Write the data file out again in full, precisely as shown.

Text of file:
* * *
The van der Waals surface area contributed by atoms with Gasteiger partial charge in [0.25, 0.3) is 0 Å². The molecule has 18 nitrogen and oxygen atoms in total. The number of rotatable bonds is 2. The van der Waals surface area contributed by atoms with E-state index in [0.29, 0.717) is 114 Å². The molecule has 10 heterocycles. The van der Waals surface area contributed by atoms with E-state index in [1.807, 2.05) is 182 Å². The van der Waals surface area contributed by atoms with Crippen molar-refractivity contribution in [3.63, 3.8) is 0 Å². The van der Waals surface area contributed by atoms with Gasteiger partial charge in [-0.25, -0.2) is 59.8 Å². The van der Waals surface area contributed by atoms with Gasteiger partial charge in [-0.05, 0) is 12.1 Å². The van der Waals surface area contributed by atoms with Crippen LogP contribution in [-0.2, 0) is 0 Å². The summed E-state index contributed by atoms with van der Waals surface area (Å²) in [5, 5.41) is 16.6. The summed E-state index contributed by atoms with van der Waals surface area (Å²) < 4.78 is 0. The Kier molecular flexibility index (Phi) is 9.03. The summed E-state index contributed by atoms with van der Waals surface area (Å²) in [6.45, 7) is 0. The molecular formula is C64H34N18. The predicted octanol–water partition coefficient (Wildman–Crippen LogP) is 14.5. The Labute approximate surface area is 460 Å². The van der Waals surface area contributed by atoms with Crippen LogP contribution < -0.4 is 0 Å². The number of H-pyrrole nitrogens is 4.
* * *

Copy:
The van der Waals surface area contributed by atoms with Gasteiger partial charge in [0.25, 0.3) is 0 Å². The molecule has 18 nitrogen and oxygen atoms in total. The number of rotatable bonds is 2. The van der Waals surface area contributed by atoms with E-state index in [0.29, 0.717) is 114 Å². The molecule has 10 heterocycles. The van der Waals surface area contributed by atoms with E-state index in [1.807, 2.05) is 182 Å². The van der Waals surface area contributed by atoms with Crippen molar-refractivity contribution in [3.63, 3.8) is 0 Å². The van der Waals surface area contributed by atoms with Gasteiger partial charge in [-0.25, -0.2) is 59.8 Å². The van der Waals surface area contributed by atoms with Gasteiger partial charge in [-0.05, 0) is 12.1 Å². The van der Waals surface area contributed by atoms with Crippen LogP contribution in [-0.2, 0) is 0 Å². The summed E-state index contributed by atoms with van der Waals surface area (Å²) in [5, 5.41) is 16.6. The summed E-state index contributed by atoms with van der Waals surface area (Å²) < 4.78 is 0. The Kier molecular flexibility index (Phi) is 9.03. The summed E-state index contributed by atoms with van der Waals surface area (Å²) in [6.45, 7) is 0. The molecular formula is C64H34N18. The predicted octanol–water partition coefficient (Wildman–Crippen LogP) is 14.5. The Labute approximate surface area is 460 Å². The van der Waals surface area contributed by atoms with Crippen LogP contribution < -0.4 is 0 Å². The number of H-pyrrole nitrogens is 4.